Katy Waldman: Study proves sex sells, but there are some rules

Dec 11, 2013
Business
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Being an advertiser is hard. On one hand, sex sells (and sells and sells). On the other, women sometimes take offense at slick ads, and then won’t buy your product, or let their boyfriends buy it. And before you know it there’s a Twitter campaign against your company and … oh lord.

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Yet a study in the journal Psychological Science shines a light on when it’s OK to objectify the female body in the name of Mammon. Researchers led by the University of Minnesota’s Kathleen Vohs say women find erotically charged ads less distasteful when they promote very expensive items. We like our objectification classed up, thank you.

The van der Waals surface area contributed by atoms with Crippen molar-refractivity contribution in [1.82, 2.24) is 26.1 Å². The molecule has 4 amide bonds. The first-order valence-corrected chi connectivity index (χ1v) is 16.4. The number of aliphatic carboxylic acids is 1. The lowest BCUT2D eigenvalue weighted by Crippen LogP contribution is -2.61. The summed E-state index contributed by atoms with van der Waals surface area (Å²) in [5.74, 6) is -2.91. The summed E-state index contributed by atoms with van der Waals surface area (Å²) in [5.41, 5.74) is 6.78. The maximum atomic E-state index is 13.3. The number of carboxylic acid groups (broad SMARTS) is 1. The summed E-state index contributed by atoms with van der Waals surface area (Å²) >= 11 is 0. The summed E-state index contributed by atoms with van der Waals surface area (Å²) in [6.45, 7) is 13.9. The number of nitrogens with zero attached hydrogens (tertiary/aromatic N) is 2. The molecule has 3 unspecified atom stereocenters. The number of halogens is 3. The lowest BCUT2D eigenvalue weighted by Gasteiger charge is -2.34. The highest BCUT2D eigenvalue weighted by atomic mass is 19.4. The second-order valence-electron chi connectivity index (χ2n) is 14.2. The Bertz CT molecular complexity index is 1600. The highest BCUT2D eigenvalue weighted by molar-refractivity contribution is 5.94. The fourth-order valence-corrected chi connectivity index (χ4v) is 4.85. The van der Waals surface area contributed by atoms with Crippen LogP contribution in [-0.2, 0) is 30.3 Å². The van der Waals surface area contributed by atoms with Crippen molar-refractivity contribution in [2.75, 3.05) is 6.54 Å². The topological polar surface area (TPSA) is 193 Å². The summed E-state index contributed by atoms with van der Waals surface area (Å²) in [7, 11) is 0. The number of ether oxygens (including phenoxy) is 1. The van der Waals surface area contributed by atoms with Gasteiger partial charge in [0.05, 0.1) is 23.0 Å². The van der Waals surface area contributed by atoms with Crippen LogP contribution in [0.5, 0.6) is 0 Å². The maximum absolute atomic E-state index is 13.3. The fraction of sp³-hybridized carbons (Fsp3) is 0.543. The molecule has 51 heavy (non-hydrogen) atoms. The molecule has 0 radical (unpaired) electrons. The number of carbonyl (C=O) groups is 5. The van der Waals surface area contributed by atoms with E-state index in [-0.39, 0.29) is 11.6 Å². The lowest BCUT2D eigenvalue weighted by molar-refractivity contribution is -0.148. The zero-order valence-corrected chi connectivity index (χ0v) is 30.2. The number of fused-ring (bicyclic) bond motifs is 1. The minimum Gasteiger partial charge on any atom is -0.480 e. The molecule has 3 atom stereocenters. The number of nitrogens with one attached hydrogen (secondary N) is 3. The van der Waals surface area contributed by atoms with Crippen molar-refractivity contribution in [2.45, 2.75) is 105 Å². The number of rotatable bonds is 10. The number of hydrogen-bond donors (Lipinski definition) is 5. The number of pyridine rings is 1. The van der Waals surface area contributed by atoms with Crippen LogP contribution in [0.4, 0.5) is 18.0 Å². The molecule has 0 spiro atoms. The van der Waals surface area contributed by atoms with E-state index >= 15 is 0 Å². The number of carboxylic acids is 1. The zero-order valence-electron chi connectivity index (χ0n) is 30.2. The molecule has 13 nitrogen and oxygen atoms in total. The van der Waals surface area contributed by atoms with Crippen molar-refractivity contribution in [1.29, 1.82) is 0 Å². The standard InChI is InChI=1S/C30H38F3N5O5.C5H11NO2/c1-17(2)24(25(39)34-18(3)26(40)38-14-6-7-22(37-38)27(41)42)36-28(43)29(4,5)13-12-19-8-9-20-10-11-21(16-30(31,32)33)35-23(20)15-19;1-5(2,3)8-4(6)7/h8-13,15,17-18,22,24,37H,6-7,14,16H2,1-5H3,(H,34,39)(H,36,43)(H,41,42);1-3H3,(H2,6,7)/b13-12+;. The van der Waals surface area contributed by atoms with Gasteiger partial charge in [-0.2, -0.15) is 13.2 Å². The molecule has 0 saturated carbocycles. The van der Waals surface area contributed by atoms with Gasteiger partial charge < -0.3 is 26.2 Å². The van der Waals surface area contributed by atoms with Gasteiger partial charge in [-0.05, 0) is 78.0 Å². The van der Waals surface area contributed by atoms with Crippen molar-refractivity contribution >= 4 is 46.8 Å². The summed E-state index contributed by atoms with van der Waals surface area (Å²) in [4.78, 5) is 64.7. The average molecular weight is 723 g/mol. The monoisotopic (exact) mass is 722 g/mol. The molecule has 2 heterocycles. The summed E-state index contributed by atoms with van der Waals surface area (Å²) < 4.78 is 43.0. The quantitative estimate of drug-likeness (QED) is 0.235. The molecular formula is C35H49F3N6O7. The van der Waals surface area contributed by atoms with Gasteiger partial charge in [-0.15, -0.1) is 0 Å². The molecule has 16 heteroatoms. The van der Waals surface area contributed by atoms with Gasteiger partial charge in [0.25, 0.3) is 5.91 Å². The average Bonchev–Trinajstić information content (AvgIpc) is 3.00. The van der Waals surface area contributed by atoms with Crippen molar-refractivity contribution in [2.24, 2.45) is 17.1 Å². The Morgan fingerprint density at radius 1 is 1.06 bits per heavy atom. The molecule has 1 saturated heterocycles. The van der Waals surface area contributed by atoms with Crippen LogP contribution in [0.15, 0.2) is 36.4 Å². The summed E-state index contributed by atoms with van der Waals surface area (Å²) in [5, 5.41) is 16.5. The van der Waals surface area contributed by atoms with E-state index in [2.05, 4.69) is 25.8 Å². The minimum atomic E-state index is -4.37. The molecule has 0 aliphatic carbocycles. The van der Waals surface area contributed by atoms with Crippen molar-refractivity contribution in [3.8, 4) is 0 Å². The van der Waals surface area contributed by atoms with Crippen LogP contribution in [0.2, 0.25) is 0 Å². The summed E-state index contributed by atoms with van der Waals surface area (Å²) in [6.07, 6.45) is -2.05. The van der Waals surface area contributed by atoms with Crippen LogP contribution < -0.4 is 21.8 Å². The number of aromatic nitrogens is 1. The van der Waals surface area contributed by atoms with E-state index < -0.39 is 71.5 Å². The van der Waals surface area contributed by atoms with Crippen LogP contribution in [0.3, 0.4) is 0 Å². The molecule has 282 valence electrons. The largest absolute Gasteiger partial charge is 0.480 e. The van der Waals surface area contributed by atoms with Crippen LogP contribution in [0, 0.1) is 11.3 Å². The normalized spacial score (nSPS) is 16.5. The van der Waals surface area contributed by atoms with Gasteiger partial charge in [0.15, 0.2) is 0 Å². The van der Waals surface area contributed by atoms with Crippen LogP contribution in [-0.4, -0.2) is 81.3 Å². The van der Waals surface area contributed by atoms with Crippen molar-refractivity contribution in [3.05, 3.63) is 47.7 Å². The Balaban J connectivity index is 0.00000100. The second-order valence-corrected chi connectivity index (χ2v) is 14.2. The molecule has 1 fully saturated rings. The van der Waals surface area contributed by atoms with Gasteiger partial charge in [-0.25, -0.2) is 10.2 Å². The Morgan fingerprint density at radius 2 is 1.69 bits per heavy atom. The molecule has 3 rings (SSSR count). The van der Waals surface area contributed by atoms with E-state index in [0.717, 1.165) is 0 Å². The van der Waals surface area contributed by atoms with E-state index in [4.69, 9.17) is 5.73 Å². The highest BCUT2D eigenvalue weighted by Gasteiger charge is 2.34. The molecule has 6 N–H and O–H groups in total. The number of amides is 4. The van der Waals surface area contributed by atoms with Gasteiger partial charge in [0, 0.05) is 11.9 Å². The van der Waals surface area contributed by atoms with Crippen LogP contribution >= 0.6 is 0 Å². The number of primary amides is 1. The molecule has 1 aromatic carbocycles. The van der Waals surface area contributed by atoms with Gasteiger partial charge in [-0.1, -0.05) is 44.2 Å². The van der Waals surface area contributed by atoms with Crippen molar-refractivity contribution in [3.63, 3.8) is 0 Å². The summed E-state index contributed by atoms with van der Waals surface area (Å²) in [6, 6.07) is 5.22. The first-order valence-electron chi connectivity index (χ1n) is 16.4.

Vohs and her colleagues showed 87 male and female undergraduates 20-second commercials for women’s watches. Half the students saw ads featuring “majestic snowcapped mountains,” while the other half saw ads drenched in “explicit sexual imagery.” The prices of the watches varied randomly: either $1,250 (luxury) or $10 (bargain). When the researchers took participants’ emotional temperature after viewing the sexy clips, they found that women in the bargain group felt “more upset emotionally” than women in the luxury group. Women who saw sexual images paired with cheap watches also reported disliking the ads, while those who got mountains or sex-plus-extravagance reacted more neutrally.

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